Claudia Dias Soares
Key concepts: carbon accounting, capture, storage and removal, ‘Fit for 55 in 2030 package’, fiscal and monetary policy, social justice, environmental integrity
Creative carbon accounting and techno-optimism
On the 25th of April, the European Council adopted key pieces of legislation delivering on 2030 climate targets, following up on the legislative procedure to which the European Parliament had on the previous week inputted with the approval of the deals reached with European Union (EU) countries in late 2022 on several key pieces of legislation that are part of the “Fit for 55 in 2030 package”. This is the EU’s plan containing the reform of the EU’s Emissions Trading System, the Carbon Border Adjustment Mechanism and a new Social Climate fund and aimed to reduce greenhouse gas (GHG) emissions by at least 55% by 2030 compared to 1990 levels in line with the European Climate Law. Additionally, the European Parliament and EU countries also agreed to increase the EU carbon sinks target for the land use, land use change and forestry sector (LULUCF). Member states can purchase or sell removal credits between LULUCF and the Effort Sharing Regulation to reach their GHG reduction targets. Once this reduction is included the EU’s 2030 GHG reduction target increases to 57%.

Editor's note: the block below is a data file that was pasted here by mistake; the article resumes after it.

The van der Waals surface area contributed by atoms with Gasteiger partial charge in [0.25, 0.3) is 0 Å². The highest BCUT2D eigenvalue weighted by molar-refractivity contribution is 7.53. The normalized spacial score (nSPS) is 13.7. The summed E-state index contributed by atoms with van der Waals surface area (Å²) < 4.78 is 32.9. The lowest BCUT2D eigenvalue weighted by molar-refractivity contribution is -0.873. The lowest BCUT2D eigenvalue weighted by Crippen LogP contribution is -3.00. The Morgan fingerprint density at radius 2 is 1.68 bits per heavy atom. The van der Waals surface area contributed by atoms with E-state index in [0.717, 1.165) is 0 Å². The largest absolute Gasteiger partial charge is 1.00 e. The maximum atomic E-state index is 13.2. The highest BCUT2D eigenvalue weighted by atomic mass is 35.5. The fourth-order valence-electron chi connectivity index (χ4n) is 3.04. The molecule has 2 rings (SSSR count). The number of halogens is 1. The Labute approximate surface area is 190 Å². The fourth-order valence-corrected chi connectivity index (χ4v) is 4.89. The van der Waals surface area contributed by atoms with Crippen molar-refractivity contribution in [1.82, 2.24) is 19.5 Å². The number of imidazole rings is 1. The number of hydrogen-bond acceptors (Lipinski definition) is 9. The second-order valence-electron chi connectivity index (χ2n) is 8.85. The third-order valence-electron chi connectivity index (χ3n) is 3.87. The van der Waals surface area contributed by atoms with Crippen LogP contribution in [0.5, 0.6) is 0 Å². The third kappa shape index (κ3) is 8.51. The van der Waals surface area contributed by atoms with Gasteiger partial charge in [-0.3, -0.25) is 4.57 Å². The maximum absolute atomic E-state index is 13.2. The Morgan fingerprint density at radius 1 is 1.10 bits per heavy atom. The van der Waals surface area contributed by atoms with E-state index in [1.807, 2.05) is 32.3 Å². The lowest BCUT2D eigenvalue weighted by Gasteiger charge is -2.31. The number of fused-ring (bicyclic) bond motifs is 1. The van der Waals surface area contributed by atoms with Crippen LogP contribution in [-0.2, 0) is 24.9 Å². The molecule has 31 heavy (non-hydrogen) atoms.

The new EU 2030 target for net GHG removals in the land, land use change and forestry sector will be set at 310 million tonnes CO2 equivalent, which is around 15% more than previously. The new EU target will de facto raise the EU’s 2030 GHG reduction target to 57% from 55%, as the contribution of net removals to the 2030 55% GHG reduction target was limited to 225 million tonnes of carbon dioxide (CO2) equivalent in the EU Climate Law as proposed by the European Parliament. The inclusion of removals, and consequent focus on net GHG emissions, is a deviation from the previous system, which defined the absolute reduction in GHG emissions, and might weaken the 2030 target. Though, restoring nature is essential, it must be additional to efforts to cut emissions in the most polluting sectors. The inclusion of carbon sinks provided by trees and soils in the emissions reduction goal might be considered an ‘accounting trick’ that makes the proposed 2030 target look higher than it really is.